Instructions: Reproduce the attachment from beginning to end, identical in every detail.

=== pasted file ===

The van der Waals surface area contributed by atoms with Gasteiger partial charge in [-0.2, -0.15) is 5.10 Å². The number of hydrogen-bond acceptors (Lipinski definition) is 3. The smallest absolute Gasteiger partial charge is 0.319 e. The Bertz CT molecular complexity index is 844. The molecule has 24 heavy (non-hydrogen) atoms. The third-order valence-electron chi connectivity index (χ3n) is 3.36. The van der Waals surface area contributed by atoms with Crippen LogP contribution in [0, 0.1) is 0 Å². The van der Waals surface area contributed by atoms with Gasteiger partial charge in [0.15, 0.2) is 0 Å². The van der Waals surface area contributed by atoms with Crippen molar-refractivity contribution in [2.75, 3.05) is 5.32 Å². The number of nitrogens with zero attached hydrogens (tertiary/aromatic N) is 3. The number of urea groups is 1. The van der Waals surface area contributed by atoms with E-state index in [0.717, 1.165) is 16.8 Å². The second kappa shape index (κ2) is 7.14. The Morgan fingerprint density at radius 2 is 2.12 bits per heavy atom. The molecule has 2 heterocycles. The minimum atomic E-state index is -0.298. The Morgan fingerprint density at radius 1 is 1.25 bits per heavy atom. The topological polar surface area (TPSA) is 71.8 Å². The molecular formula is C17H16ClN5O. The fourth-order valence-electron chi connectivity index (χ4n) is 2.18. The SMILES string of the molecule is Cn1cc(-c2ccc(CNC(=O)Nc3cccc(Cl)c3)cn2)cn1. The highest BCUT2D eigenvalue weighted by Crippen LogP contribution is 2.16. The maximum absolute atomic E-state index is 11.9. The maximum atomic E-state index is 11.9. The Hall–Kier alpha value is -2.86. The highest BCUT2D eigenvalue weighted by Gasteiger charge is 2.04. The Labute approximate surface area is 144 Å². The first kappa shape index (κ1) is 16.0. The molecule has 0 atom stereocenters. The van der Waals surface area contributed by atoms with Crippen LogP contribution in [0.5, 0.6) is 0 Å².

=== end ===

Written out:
The van der Waals surface area contributed by atoms with Gasteiger partial charge in [-0.2, -0.15) is 5.10 Å². The number of hydrogen-bond acceptors (Lipinski definition) is 3. The smallest absolute Gasteiger partial charge is 0.319 e. The Bertz CT molecular complexity index is 844. The molecule has 24 heavy (non-hydrogen) atoms. The third-order valence-electron chi connectivity index (χ3n) is 3.36. The van der Waals surface area contributed by atoms with Crippen LogP contribution in [0, 0.1) is 0 Å². The van der Waals surface area contributed by atoms with Gasteiger partial charge in [0.15, 0.2) is 0 Å². The van der Waals surface area contributed by atoms with Crippen molar-refractivity contribution in [2.75, 3.05) is 5.32 Å². The number of nitrogens with zero attached hydrogens (tertiary/aromatic N) is 3. The number of urea groups is 1. The van der Waals surface area contributed by atoms with E-state index in [0.717, 1.165) is 16.8 Å². The second kappa shape index (κ2) is 7.14. The Morgan fingerprint density at radius 2 is 2.12 bits per heavy atom. The molecule has 2 heterocycles. The minimum atomic E-state index is -0.298. The Morgan fingerprint density at radius 1 is 1.25 bits per heavy atom. The topological polar surface area (TPSA) is 71.8 Å². The molecular formula is C17H16ClN5O. The fourth-order valence-electron chi connectivity index (χ4n) is 2.18. The SMILES string of the molecule is Cn1cc(-c2ccc(CNC(=O)Nc3cccc(Cl)c3)cn2)cn1. The highest BCUT2D eigenvalue weighted by Crippen LogP contribution is 2.16. The maximum absolute atomic E-state index is 11.9. The maximum atomic E-state index is 11.9. The Hall–Kier alpha value is -2.86. The highest BCUT2D eigenvalue weighted by Gasteiger charge is 2.04. The Labute approximate surface area is 144 Å². The first kappa shape index (κ1) is 16.0. The molecule has 0 atom stereocenters. The van der Waals surface area contributed by atoms with Crippen LogP contribution in [0.5, 0.6) is 0 Å².